An estimated $2 trillion were spend, over 100,000 thousand killed, the Taliban back in power and a future of fear, poverty and oppression beckons. Absolute madness. Surely, Rufus’ vision offers a better way. When will we ever learn?
As we remember 20 years, I am sure that Rufus would not want to be put up on a pedestal, and would be embarrassed by all the praise that he is receiving. Rather, I think he would be quick to point out that he was shaped by and became what he was by all of you – family, community, the parish of Butlerstown and friends in many places. From you be received the values and vision that he lived out of and was supported by you in friendship throughout his life.
Today is also an opportunity to look at what inspired him, what kept him going and maybe learn how we can be inspired in a similar way. The values and support of those nearest to him; Gospel and Kingdom values – captured in today’s readings, St James tells us in the second reading that we must have a care and concern for the poor always and the Gospel reading shows the humanity of Jesus and his desire to bring about healing.
I think Rufus was driven by those Kingdom values which shows Jesus living out a radical message, not the domesticated and watered-down version of Jesus and his message which we are often presented with. He challenged the political leaders of his time, condemning the unjust economic and social structures which kept so many in poverty and slavery.
He included, met and ate with those who were considered inferior and not worthy; he called for justice, compassion and peace. His message and way of life was so radical that it got him killed, just as Rufus was 20 year ago.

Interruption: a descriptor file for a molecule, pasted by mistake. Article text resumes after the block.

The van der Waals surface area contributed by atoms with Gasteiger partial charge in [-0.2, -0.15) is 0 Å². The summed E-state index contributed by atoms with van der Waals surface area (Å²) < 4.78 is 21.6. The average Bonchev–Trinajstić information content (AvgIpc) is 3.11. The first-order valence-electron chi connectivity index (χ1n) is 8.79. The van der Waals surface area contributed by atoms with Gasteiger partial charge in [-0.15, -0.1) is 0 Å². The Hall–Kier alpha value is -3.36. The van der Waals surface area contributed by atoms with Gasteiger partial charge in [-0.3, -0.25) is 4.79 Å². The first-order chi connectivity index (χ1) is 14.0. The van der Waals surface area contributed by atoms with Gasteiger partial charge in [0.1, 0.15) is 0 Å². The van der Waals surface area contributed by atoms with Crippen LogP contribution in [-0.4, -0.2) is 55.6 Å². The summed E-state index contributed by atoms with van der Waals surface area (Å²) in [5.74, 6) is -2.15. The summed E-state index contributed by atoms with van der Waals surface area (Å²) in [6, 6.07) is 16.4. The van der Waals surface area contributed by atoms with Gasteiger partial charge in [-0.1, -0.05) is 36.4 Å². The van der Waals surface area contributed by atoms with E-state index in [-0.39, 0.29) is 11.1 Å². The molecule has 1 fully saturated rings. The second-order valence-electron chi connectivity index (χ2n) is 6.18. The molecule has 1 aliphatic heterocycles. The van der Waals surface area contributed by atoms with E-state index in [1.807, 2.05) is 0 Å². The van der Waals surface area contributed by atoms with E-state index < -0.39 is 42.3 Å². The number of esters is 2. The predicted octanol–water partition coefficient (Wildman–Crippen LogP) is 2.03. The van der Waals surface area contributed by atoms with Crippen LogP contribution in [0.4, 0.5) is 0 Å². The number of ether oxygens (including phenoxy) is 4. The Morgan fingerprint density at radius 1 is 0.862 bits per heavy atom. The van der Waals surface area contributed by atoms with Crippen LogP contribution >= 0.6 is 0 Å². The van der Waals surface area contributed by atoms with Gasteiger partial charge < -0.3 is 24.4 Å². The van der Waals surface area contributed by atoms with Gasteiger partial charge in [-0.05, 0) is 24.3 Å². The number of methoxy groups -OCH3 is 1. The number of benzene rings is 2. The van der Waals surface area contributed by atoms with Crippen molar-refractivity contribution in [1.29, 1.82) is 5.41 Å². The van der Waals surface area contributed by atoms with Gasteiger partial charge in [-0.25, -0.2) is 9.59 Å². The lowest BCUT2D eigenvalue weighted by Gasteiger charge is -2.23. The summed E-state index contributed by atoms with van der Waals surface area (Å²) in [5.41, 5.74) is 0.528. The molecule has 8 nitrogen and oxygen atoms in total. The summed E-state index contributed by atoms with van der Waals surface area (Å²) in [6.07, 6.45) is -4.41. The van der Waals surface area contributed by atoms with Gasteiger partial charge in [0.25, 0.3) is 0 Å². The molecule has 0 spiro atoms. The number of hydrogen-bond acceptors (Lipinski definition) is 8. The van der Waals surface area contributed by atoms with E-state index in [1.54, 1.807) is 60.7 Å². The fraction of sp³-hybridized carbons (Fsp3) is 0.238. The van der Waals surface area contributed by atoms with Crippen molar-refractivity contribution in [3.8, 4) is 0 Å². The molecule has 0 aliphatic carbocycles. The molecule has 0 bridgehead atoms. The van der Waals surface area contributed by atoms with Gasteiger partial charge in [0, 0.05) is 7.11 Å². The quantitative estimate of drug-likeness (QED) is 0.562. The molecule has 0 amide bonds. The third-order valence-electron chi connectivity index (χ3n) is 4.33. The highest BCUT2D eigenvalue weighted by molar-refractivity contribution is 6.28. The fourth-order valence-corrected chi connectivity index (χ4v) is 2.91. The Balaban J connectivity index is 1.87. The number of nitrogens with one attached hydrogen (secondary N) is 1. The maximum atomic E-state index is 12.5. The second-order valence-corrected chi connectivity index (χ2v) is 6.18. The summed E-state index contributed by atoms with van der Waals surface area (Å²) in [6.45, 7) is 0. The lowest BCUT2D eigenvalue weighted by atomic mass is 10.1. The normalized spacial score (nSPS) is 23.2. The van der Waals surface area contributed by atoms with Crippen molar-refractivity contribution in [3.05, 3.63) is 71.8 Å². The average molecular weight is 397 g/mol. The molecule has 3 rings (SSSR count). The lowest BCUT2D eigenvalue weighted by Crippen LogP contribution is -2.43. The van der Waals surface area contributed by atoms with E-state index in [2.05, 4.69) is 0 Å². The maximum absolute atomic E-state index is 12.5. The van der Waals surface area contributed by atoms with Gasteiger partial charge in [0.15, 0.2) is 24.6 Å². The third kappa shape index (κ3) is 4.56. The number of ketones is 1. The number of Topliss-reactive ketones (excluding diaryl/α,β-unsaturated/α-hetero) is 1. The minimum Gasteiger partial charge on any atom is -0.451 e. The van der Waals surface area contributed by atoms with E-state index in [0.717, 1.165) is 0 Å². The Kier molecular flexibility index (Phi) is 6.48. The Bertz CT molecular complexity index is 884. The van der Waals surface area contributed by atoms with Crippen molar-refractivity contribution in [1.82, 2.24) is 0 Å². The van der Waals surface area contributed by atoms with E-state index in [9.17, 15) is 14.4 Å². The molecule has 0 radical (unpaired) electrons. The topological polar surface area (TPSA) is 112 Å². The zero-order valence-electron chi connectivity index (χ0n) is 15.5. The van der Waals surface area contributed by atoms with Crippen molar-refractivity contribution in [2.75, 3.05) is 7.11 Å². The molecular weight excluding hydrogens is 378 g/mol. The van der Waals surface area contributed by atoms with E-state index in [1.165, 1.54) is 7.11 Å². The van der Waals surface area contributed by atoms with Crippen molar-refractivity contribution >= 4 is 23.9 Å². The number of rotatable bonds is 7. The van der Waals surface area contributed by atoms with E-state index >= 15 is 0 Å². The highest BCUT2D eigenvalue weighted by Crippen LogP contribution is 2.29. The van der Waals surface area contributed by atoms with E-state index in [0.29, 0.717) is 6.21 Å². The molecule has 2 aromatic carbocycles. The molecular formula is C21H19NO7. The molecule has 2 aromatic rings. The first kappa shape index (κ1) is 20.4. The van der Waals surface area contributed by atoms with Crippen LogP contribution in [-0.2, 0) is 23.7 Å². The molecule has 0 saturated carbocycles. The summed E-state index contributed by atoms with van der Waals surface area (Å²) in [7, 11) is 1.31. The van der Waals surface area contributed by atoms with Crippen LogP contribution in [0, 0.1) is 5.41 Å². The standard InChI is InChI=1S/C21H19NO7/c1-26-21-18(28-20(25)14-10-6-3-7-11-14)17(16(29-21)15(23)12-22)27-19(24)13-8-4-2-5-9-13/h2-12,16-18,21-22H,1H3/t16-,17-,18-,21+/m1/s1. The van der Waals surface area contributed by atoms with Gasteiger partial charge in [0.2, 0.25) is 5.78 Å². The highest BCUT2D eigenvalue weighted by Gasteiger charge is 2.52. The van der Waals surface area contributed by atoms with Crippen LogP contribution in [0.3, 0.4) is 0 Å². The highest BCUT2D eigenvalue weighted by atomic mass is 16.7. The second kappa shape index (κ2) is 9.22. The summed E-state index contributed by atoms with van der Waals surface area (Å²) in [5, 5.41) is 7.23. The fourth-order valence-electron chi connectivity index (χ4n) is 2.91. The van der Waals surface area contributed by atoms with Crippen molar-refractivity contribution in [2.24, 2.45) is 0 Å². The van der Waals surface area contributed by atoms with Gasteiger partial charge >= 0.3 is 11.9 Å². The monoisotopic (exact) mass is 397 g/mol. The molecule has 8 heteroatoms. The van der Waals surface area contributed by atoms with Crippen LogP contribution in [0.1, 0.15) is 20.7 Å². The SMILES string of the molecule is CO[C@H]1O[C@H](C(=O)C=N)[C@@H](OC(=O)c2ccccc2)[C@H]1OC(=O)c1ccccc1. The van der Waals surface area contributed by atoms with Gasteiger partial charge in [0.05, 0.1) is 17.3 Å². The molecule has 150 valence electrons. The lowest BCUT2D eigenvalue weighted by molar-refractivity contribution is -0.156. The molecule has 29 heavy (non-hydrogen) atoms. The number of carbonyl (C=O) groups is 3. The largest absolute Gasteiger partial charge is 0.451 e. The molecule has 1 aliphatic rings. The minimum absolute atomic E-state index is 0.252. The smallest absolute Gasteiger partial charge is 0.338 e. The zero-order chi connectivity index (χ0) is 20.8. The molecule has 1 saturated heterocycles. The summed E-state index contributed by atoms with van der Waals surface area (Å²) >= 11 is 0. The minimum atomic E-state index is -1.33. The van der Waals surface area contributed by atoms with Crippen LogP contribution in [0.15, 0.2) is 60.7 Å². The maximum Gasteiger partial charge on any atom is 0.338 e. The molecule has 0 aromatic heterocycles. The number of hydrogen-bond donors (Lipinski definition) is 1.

Even though many Church structures that we have grown up with are collapsing, and indeed many of them need to collapse as they have been unhelpful in helping us follow the path of Jesus, it doesn’t take from the power and centrality of Kingdom values. Values of justice, forgiveness, peace, compassion, inclusion can be a powerful basis for our lives and how we are in the world, as they were for Rufus.
For Rufus, in the particular situation where he found himself, the issue of inter-faith relations was urgent and he attempted to respond out of those values to make a difference.
Today, in our broken and fractured world, there are multiple issues that call for such committed action: disregard for life in all sorts of ways; inequality and poverty; the environmental crisis, where our unsustainable and selfish lifestyle is taking us down a suicidal path of planetary degradation; migration of millions of people forced to flee from violence; discrimination based on race, sexual orientation, gender.
We can’t do everything and sometimes it can feel overwhelming when faced with such problems. But, we can do a lot in our ordinary every-day lives, living out of Kingdom values in our dealings with all we meet and responding together to issues that are not life-giving in the situations we find ourselves in. We may never know how those actions produce results; have a ripple effect beyond anything we can imagine. We care called to make a difference, as Rufus did.
Finally, as we gather to remember Rufus, to give thanks for his life and example; we also pray to be inspired by his vision and the values he lived his life by, so that like him, we may make a difference and in small ways contribute to making the world a better place. As Rufus did. May he rest in peace.